UK Labour Party policy on patent licensing

IP Draughts was very interested to hear comments from Jeremy Corbyn, leader of the UK Labour Party, at yesterday’s annual Labour Party Conference. The comments indicated that the Labour Party had a new policy on patent licensing – wow!

To be more specific, he was talking about measures to reduce the price of pharmaceutical drugs, including compulsory licensing. The comments appeared to reflect proposals in this policy paper. The paper throws out lots of ideas; it is not clear how close any of them is to a final party policy. They include:

  • increased use of Crown Use provisions in the Patents Act 1977, with the suggestion that compensation may not be paid to the patent owner for such use.
  • moving away from EU data exclusivity laws and protection for SPCs, after Brexit.
  • requiring an access strategy to be agreed with recipients of public funding (e.g. research grants) to either waive IP rights or allow open licensing, or invest (e.g. via royalties) in future public activities
  • reducing the exclusivity period of patents
  • setting up publicly owned pharmaceutical companies

What Jeremy Corbyn actually said in his speech yesterday on these topics was more limited:

…[people] are being denied life-saving medicines by a system that puts profits for shareholders before people’s lives.

Labour will tackle this. We will redesign the system to serve public health – not private wealth – using compulsory licensing to secure generic versions of patented medicines. We’ll tell the drugs companies that if they want public research funding then they’ll have to make their drugs affordable for all. And we will create a new publicly owned generic drugs manufacturer to supply cheaper medicines to our NHS saving our health service money and saving lives.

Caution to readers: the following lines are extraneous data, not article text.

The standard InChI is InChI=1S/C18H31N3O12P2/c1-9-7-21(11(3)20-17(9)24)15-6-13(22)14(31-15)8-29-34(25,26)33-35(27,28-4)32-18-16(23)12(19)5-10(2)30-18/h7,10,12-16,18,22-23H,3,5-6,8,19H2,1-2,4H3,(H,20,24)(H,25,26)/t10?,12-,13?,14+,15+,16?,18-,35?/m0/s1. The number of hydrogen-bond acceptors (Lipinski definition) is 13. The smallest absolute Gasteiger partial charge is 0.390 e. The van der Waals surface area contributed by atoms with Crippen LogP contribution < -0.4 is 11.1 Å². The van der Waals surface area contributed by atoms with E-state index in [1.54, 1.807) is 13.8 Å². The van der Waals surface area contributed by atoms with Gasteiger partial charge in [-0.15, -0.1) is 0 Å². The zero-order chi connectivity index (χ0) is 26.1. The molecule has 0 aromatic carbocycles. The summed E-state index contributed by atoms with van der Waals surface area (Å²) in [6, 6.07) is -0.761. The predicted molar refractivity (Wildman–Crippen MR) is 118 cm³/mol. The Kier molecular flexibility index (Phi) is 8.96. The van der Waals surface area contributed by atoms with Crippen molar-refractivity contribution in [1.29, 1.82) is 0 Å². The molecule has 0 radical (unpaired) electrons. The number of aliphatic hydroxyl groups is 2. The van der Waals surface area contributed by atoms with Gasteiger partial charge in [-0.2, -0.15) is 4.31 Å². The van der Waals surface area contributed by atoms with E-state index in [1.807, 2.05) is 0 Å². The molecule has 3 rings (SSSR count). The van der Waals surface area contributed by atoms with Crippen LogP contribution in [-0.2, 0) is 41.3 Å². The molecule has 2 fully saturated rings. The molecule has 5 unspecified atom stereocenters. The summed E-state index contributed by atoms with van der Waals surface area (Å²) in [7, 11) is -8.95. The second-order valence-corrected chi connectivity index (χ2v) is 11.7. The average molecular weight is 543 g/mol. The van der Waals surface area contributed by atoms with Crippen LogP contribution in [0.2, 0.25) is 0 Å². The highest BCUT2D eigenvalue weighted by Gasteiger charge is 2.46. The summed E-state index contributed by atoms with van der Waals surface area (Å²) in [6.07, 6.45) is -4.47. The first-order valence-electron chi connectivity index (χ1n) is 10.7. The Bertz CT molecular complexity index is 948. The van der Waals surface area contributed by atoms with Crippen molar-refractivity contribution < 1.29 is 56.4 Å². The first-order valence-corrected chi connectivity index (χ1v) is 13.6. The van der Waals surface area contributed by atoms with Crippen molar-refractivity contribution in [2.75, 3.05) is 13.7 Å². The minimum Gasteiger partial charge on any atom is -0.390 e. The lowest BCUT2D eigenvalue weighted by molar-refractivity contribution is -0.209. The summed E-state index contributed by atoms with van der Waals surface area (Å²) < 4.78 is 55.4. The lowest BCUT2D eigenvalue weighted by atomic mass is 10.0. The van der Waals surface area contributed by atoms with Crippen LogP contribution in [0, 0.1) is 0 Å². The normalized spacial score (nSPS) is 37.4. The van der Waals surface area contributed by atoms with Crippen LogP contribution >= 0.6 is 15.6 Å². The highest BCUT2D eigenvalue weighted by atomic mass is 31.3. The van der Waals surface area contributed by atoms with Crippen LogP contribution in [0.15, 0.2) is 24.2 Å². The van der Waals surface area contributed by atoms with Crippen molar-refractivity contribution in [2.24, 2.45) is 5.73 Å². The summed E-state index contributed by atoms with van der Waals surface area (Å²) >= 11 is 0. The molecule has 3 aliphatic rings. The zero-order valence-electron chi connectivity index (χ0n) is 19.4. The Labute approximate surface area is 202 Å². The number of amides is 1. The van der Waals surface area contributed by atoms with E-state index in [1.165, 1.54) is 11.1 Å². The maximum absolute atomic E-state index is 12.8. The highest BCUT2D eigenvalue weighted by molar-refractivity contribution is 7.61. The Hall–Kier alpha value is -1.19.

Of course, it remains to be seen whether these policies will find their way into the Labour Party’s Manifesto at the next General Election, and whether the Labour Party will win a majority of seats in Parliament.

Still, this is interesting for anyone involved in advising on IP and contracts in the pharmaceutical sector.

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Filed under Intellectual Property, Legal policy

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